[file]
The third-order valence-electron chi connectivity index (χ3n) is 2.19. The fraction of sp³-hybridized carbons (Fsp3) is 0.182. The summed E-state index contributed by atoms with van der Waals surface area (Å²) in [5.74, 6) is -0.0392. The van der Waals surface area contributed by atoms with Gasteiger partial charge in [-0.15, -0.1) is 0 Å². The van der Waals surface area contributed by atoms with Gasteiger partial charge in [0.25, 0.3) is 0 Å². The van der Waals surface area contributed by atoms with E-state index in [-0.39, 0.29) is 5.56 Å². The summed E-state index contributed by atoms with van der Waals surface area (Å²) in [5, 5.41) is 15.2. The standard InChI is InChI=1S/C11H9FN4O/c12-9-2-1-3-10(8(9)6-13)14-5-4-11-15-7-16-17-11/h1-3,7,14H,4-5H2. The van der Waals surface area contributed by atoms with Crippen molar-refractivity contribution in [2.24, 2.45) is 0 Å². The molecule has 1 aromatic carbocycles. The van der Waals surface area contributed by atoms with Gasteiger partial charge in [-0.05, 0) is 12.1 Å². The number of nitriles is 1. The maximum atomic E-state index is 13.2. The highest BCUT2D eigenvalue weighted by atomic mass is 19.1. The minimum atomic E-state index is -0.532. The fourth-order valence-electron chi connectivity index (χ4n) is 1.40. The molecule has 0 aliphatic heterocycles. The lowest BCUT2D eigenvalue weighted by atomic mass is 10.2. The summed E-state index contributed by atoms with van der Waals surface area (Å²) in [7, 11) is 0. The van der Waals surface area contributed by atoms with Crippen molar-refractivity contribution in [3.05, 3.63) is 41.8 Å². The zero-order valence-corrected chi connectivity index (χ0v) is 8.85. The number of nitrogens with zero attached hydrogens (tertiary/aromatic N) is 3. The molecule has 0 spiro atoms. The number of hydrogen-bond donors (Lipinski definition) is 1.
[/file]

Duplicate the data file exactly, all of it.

The third-order valence-electron chi connectivity index (χ3n) is 2.19. The fraction of sp³-hybridized carbons (Fsp3) is 0.182. The summed E-state index contributed by atoms with van der Waals surface area (Å²) in [5.74, 6) is -0.0392. The van der Waals surface area contributed by atoms with Gasteiger partial charge in [-0.15, -0.1) is 0 Å². The van der Waals surface area contributed by atoms with Gasteiger partial charge in [0.25, 0.3) is 0 Å². The van der Waals surface area contributed by atoms with E-state index in [-0.39, 0.29) is 5.56 Å². The summed E-state index contributed by atoms with van der Waals surface area (Å²) in [5, 5.41) is 15.2. The standard InChI is InChI=1S/C11H9FN4O/c12-9-2-1-3-10(8(9)6-13)14-5-4-11-15-7-16-17-11/h1-3,7,14H,4-5H2. The van der Waals surface area contributed by atoms with Crippen molar-refractivity contribution in [2.24, 2.45) is 0 Å². The molecule has 1 aromatic carbocycles. The van der Waals surface area contributed by atoms with Gasteiger partial charge in [-0.05, 0) is 12.1 Å². The number of nitriles is 1. The maximum atomic E-state index is 13.2. The highest BCUT2D eigenvalue weighted by atomic mass is 19.1. The minimum atomic E-state index is -0.532. The fourth-order valence-electron chi connectivity index (χ4n) is 1.40. The molecule has 0 aliphatic heterocycles. The lowest BCUT2D eigenvalue weighted by atomic mass is 10.2. The summed E-state index contributed by atoms with van der Waals surface area (Å²) in [7, 11) is 0. The van der Waals surface area contributed by atoms with Crippen molar-refractivity contribution in [3.05, 3.63) is 41.8 Å². The zero-order valence-corrected chi connectivity index (χ0v) is 8.85. The number of nitrogens with zero attached hydrogens (tertiary/aromatic N) is 3. The molecule has 0 spiro atoms. The number of hydrogen-bond donors (Lipinski definition) is 1.